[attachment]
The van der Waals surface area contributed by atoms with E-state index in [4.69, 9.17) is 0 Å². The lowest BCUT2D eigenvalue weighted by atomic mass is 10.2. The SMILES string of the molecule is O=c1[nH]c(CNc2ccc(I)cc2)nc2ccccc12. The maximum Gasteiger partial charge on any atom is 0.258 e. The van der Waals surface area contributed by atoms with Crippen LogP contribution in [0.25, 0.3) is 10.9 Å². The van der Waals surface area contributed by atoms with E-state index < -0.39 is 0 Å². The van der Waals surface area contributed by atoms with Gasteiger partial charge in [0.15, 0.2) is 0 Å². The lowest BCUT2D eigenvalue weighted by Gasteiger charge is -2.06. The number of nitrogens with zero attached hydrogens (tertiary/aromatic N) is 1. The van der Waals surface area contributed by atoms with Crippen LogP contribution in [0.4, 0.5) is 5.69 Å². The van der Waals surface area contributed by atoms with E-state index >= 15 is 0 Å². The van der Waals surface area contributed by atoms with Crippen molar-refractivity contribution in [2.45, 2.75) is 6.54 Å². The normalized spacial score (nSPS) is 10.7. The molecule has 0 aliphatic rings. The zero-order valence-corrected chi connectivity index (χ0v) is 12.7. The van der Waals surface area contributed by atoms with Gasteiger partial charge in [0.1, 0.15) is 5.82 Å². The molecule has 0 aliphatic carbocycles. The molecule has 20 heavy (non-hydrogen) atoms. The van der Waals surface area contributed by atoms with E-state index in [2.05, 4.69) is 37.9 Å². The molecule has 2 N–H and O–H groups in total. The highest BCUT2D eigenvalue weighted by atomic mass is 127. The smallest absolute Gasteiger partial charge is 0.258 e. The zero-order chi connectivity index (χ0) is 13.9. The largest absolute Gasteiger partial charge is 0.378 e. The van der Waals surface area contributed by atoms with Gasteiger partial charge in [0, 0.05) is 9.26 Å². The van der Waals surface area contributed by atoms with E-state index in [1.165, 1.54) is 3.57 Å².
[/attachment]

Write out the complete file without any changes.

The van der Waals surface area contributed by atoms with E-state index in [4.69, 9.17) is 0 Å². The lowest BCUT2D eigenvalue weighted by atomic mass is 10.2. The SMILES string of the molecule is O=c1[nH]c(CNc2ccc(I)cc2)nc2ccccc12. The maximum Gasteiger partial charge on any atom is 0.258 e. The van der Waals surface area contributed by atoms with Crippen LogP contribution in [0.25, 0.3) is 10.9 Å². The van der Waals surface area contributed by atoms with E-state index < -0.39 is 0 Å². The van der Waals surface area contributed by atoms with Gasteiger partial charge in [0.15, 0.2) is 0 Å². The lowest BCUT2D eigenvalue weighted by Gasteiger charge is -2.06. The number of nitrogens with zero attached hydrogens (tertiary/aromatic N) is 1. The van der Waals surface area contributed by atoms with Crippen LogP contribution in [0.4, 0.5) is 5.69 Å². The van der Waals surface area contributed by atoms with E-state index >= 15 is 0 Å². The van der Waals surface area contributed by atoms with Crippen molar-refractivity contribution in [2.45, 2.75) is 6.54 Å². The normalized spacial score (nSPS) is 10.7. The molecule has 0 aliphatic rings. The zero-order valence-corrected chi connectivity index (χ0v) is 12.7. The van der Waals surface area contributed by atoms with Gasteiger partial charge in [0.1, 0.15) is 5.82 Å². The molecule has 0 aliphatic carbocycles. The molecule has 20 heavy (non-hydrogen) atoms. The van der Waals surface area contributed by atoms with E-state index in [2.05, 4.69) is 37.9 Å². The molecule has 2 N–H and O–H groups in total. The highest BCUT2D eigenvalue weighted by atomic mass is 127. The smallest absolute Gasteiger partial charge is 0.258 e. The zero-order chi connectivity index (χ0) is 13.9. The largest absolute Gasteiger partial charge is 0.378 e. The van der Waals surface area contributed by atoms with Gasteiger partial charge in [0, 0.05) is 9.26 Å². The van der Waals surface area contributed by atoms with E-state index in [1.165, 1.54) is 3.57 Å².